When President Obama gave an impassioned defense of Obamacare last week in advance of this November’s open enrollment period, he bragged about the uninsured rate being the lowest in American history.
But though he acknowledged problems such as affordability, which are driving huge annual premium increases on the Obamacare exchanges, he didn’t say one word about a key unhappy group: doctors.
For good reason. The latest Great American Physician Survey surveyed more than 1,000 doctors and found that “because of continuing economic and regulatory pressures, 72%” “found the profession more stressful and less lucrative than in previous years, and a strong majority said they are concerned about the direction that health care is headed.”
I am among that 72%, and as Democrats urge repairs to the law and Republicans use the bad news to again make the case for repealing and replacing it, it’s critical that America understands the sources of physicians’ simmering discontent.
Doctors like me look at health insurance very differently than Obama does. To us, insurance often presents a cumbersome roadblock to actual health care.
When a patient comes to me smiling with their new Obamacare coverage, it is difficult for me to smile back. That’s because I immediately envision a test or a referral that may not be covered by their plan or an essential service they will have to reluctantly pay for out of pocket because of their deductible.
No one bothered to ask doctors our opinion before passing Obamacare back in 2010. We knew it would flood the system with low-paying insurance. We were already overwhelmed with transitioning to time-consuming, mandatory electronic health records, due to a law passed in 2009.
Obamacare added insult to injury by expanding Medicaid (which close to 30% of doctors don’t accept, because the reimbursement rates are too low), and introducing a highly restricted, high-deductible type of insurance that utilizes a narrow network of doctors.
I have the option of not accepting Obamacare plans myself, but have always seen my role as a physician as accepting all comers — though this is becoming more and more difficult.
So, no doctors are surprised when premiums jump while insurers (UnitedHealthcare, Blue Cross, WellCare and others) examine their bottom lines and pull out of many states. None of us blink when millions of smart younger patients with few medical problems pay the tax penalty rather than jump into the health coverage pool. Doctors know that young, healthy patients don’t want to see us unless they require a work or school physical.
We doctors are also not surprised by Hillary Clinton’s plan to essentially double down on Obamacare by offering a public option if she wins.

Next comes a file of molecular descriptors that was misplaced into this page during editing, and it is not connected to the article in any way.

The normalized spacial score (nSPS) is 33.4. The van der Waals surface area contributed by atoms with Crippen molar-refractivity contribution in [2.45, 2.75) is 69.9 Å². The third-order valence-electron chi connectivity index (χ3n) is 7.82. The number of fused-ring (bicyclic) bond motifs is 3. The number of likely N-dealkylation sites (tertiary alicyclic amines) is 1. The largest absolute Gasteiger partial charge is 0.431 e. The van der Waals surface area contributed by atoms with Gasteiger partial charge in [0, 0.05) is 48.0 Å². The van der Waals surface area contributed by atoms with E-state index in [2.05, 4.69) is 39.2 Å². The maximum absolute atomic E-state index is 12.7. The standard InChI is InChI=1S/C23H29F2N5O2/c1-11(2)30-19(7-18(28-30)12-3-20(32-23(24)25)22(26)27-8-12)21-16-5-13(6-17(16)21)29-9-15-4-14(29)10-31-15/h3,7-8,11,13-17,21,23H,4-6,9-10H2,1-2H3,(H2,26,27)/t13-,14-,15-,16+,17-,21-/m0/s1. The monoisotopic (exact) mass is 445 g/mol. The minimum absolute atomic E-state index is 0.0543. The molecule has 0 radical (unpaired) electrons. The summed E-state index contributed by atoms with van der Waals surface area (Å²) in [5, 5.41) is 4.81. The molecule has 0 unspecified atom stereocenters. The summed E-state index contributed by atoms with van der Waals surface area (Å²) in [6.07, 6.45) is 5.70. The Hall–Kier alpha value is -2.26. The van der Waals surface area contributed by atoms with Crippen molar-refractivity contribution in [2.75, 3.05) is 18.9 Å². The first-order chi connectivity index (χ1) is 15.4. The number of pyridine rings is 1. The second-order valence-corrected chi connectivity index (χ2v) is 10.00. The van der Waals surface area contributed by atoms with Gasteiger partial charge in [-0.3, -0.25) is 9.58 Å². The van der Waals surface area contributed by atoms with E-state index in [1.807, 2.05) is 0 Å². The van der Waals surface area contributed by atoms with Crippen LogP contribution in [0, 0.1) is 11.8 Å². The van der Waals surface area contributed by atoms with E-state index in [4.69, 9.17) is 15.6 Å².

On the front lines, expanding Medicare to younger patients or adding a public option to the state exchanges translates to doctors having more patients with highly regulated insurance that doesn’t pay us very well. Sweetening the pie with efficiency and quality reward incentives is shortsighted, too.
What if the patient doesn’t do well and has to go to the hospital? Should doctors lose payments because a patient dies despite our best effort to save him? Increasing subsidies or giving every family $5,000 to play ball with Obamacare, as Clinton proposes, also increases the tax burden without ensuring quality or access.
The solution is more choice, not less. Introducing more competition by making insurance portable across state lines while expanding tax-deductible health savings accounts would help drive down costs. If my patient pays more out of pocket, she will come to see me only when she really needs to.
If the first three sick visits a year are covered by Obamacare, as Clinton proposes, my patients will use these visits up quickly, often unnecessarily.
Don’t get me wrong: Health care is crucial to protecting society, especially because doctors can cut down dramatically on the spread of disease by screening, vaccinating and treating.
But if the government deems itself responsible for providing care to the have-nots, a noble goal, it should build more clinics and hire the doctors and nurses directly to staff them.
Expanding Obamacare would also create a disincentive for employers to continue to pay for health coverage for their employees, the backbone of the health care system since the Eisenhower years. Such plans still cover more than half of those insured, pay doctors better than Obamacare policies and offer patients more choices.
I wish that lawmakers, Presidents, presidential candidates and insurance company CEOs could spend a day with me in my office, seeing and experiencing the realities of health care in the medical trenches. Then again, I no longer have the time to show them around.
Siegel is an internist practicing in Manhattan.